The Tebow Effect

I am enjoying Tebow’s success in that it crosses the wires of many in the media. I ran across the article…

Column: The anti-Tebow bias isn’t about football [USA Today]

This is an excellent article as to why Tim Tebow may be the focus of the football world right now. This is the end of the article that builds on ex-NFL quarterback Jake Plummer’s suggestion that Tebow “shut up” about his faith in Jesus Christ.

Plummer said what the commentators wouldn’t say. Their dislike for Tim Tebow is not, as they would have us believe, about his throwing motion or his completion percentage; it’s all about his open professions of faith and his goody-two shoes image. When it comes right down to it, we don’t want heroes who are truly good. We want them to fail the occasional drug test or start a bar fight from time to time. It makes us feel better about ourselves. Tebow, however, doesn’t make us feel better about ourselves. People like him make us feel a little convicted about the things we say and do. So we find a reason to dislike them. Or, when Tebow says that glory goes to God and the credit for a victory goes to his teammates, coaches, and family, we are suspicious. An increasingly jaded culture, we don’t believe that anyone can say such things and really mean them.

So we wait.

We wait for evidence that he really isn’t that good. We hope to see him kick a player on the ground, drop an F-bomb on television, or Tweet pictures of his privates. In the meantime, we always have Penn State’s Jerry Sandusky to make us feel better about ourselves.

What I made bold above is right on the money. People are afraid to look at themselves and see imperfection – and when they see someone who seems to have it all, they are torn down. Why? Why would we not want the people with the best character, and the best track record to succeed? Because they are threatening to people’s self-worth. It’s hard to look at yourself and realize you could have done better. It’s hard to look at yourself and all of the bad decisions you have made in the past and how those decisions have affected your status today.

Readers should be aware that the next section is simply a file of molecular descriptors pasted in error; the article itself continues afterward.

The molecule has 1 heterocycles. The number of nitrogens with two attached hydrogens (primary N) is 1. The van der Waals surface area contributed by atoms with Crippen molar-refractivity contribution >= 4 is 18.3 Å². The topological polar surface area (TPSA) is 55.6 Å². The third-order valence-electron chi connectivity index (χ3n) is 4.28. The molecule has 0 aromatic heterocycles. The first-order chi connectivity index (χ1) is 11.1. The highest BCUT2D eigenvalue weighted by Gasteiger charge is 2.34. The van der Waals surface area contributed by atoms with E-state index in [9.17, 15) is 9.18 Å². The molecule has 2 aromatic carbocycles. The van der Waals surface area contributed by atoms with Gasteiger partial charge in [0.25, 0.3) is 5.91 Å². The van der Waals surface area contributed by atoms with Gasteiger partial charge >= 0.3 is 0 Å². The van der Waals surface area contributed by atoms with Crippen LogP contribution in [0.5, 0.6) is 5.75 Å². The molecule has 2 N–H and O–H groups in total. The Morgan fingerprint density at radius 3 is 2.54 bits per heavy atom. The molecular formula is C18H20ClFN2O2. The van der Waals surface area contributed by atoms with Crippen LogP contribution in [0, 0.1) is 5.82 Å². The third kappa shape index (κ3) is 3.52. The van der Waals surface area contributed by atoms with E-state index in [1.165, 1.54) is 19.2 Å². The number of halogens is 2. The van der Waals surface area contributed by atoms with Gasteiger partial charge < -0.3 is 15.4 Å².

And then there is the added animosity because he is a Christian, and proclaims it continuously. Many say we don’t want his religion crammed down our throat. ‘This is football, not church.’ This is one player out of 500-600 players. How is a proclamation of faith an act of cramming his religion down someone else’s throat? He is not suggesting anyone become a Christian. You never her this sentiment among the Islamic religion…  or Buddism… or Hinduism.

Tebow is smoking out people who hate Jesus Christ. There are plenty of bad quarterbacks to talk about in the league. The are plenty of success stories in the league. He is the only one actively proclaiming Jesus Christ, and somehow he is getting all of the attention.


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